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Proposed Fuel Economy Measure Shows Dick Cheney’s Heavy Hand

Sept. 6, 2007

Proposed Fuel Economy Measure Shows Dick Cheney’s Heavy Hand

E-mail and Calendar Records Show White House Played Lead Role in Crafting Sliding Scale Measure

WASHINGTON, D.C. – A proposed overhaul of fuel economy standards was created not by the federal agency in charge of regulating fuel economy, but instead by Vice President Dick Cheney’s office and White House officials, a new report from Public Citizen shows.

At stake is a proposal, which has already been published as a regulation applied to light trucks and is currently pending in legislative form in the Senate version of the energy bill, to eliminate the current corporate average model for fuel economy standards and replace it with a “sliding scale” that sets varying fuel economy standards based on the size of the vehicle.

The National Highway Traffic Safety Administration (NHTSA) has claimed that its officials came up with the sliding scale. But e-mail records and calendar entries obtained by Public Citizen show significant influence on the development of the sliding scale by senior administration officials, including staff from the Office of the Vice President.

The sliding scale was developed during a series of meetings that began in 2001 and continued at least through the summer of 2003, the records show. At least 45 meetings can be reconstructed from notes and e-mail exchanges between administration officials. In fact, the records show that NHTSA played a subservient role to White House and vice presidential higher-ups. Some meetings appear to have excluded NHTSA staff altogether.

Attending the meetings were an abundance of staff from the Office of Management and Budget, a White House agency that reviews and orders changes to regulations developed by agencies, as well as many other high-level White House offices such as the Council on Environmental Quality, the National Economic Council and the Office of Policy Development. At every meeting that can be tracked down, at least one member of Cheney’s staff also was deeply involved.

The presence of such high-level staff from the White House and vice president’s office in drafting any rule is highly unusual. Moreover, the meetings apparently took place primarily in White House offices rather than at the Department of Transportation, again underscoring the administration’s leading role in developing the rule.

“Dick Cheney has used his unprecedented power to interfere in many policies, especially environmental and energy policies, to the public’s detriment,” said Joan Claybrook, president of Public Citizen. Claybrook was administrator of NHTSA from 1977 to 1981 and set the first-ever Corporate Average Fuel Economy (CAFE) standards.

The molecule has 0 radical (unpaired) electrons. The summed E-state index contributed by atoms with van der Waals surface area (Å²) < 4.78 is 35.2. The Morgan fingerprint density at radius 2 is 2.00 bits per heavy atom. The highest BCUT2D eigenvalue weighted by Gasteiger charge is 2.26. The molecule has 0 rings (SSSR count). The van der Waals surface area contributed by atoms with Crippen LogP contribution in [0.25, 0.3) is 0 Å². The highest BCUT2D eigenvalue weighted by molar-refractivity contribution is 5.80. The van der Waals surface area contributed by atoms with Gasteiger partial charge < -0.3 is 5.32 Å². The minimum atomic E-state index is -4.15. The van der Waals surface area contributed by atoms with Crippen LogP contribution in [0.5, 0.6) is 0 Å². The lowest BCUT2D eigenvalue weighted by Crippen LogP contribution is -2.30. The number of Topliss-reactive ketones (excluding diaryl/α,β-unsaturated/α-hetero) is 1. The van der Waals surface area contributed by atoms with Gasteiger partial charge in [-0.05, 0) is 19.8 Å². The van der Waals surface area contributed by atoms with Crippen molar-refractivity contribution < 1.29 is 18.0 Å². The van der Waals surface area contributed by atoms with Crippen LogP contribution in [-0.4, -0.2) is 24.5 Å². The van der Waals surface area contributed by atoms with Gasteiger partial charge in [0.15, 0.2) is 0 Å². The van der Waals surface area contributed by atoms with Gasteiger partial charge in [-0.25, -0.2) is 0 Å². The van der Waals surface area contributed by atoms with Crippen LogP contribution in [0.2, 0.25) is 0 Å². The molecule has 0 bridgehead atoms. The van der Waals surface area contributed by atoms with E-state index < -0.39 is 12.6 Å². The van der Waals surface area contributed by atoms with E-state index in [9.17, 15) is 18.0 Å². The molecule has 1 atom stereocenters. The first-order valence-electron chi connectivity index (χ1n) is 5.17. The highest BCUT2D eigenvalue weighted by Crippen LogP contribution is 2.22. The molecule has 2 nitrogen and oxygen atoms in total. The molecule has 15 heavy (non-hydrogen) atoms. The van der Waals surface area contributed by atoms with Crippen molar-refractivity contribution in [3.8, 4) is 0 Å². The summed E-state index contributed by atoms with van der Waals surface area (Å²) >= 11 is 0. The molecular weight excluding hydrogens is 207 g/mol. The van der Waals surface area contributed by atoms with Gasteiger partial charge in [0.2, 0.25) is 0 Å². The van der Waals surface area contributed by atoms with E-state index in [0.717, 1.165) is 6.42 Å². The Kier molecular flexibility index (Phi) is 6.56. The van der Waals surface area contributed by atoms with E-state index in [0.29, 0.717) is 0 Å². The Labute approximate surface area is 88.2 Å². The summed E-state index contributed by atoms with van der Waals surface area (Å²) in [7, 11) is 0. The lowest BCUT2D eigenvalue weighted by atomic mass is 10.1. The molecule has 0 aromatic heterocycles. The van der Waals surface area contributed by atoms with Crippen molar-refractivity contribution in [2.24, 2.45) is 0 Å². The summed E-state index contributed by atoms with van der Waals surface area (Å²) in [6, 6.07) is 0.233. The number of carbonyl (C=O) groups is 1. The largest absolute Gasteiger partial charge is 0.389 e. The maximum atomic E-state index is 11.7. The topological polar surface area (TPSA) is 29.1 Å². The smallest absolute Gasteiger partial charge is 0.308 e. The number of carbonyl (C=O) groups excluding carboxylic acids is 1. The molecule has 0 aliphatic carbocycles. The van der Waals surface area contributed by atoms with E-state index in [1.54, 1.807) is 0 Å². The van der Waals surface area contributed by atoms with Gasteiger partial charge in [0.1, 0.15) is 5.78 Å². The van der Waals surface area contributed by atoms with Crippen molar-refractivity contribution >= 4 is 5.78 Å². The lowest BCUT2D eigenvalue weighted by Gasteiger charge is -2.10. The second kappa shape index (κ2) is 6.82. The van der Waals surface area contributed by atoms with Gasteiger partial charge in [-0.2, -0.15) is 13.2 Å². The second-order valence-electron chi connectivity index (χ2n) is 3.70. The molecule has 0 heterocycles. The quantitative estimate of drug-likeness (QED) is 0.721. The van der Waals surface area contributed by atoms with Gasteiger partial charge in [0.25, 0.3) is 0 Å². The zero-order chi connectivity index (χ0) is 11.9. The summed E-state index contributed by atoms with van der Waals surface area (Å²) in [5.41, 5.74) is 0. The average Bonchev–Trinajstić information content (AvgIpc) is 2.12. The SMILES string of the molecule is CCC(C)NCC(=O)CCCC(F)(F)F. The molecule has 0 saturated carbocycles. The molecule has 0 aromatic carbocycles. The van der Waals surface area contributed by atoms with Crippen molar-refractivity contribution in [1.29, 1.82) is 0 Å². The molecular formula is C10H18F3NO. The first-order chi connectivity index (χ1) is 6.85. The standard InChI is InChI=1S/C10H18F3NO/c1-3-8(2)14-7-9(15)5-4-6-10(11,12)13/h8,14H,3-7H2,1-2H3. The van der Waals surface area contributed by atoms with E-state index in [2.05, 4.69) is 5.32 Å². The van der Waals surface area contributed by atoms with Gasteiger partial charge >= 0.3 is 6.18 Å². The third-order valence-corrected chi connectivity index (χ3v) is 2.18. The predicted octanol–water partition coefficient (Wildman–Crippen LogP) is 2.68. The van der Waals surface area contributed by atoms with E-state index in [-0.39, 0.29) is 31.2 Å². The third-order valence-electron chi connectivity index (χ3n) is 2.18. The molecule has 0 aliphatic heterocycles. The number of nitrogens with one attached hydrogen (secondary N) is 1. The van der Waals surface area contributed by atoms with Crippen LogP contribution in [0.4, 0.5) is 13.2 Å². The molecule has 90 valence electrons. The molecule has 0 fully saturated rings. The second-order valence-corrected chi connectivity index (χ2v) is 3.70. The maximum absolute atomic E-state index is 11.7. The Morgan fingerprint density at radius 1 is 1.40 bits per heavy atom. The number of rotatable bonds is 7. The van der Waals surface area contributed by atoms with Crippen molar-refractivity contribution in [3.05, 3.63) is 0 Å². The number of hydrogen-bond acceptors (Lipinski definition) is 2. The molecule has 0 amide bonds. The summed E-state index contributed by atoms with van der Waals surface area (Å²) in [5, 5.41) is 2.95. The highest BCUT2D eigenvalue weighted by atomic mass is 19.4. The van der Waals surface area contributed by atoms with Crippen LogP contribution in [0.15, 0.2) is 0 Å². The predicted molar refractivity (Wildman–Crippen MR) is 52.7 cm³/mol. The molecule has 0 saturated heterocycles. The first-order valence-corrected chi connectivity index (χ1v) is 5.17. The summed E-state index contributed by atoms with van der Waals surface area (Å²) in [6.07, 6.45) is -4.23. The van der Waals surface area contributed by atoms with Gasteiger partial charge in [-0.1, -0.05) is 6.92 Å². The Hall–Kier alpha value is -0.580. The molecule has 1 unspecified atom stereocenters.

“The Cheney sliding scale is bad news for consumers,” Claybrook added. “It definitely fits Cheney’s pattern of using behind-the-scenes influence to gut environmental measures.”

The sliding scale would be highly detrimental to the goal of reducing America’s use of and dependence on oil. Instead of requiring the fuel economy of all vehicles in a manufacturer’s fleet to attain a specific mile-per-gallon average – thereby creating an incentive for automakers to offset gas guzzlers by producing more fuel-efficient vehicles – the new system would set mile-per-gallon targets for each size of vehicle. Companies that produce many large SUVs would have lower mile-per-gallon requirements than those that produce proportionally more passenger cars.

The scheme is typical of the Bush administration’s “market-based” approach to regulation, which favors eliminating requirements and giving companies free reign.

“The scheme is sheer folly,” said Robert Shull, Public Citizen’s deputy director for auto safety and regulatory policy, who co-authored the report. “The Cheney scale is the last thing we need, especially given that tough CAFE standards would be such a smart solution to move us away from our dangerous addiction to foreign oil.”

The sliding scale was not in an energy bill passed in late July by the House of Representatives, which separated fuel economy provisions from the bill and deferred the discussion for the fall. However, an eleventh-hour amendment to the Senate version of the energy bill would require the administration to eliminate the corporate average model and replace it with the Cheney scale. The measures now are to be reconciled by a conference committee.

READ the report.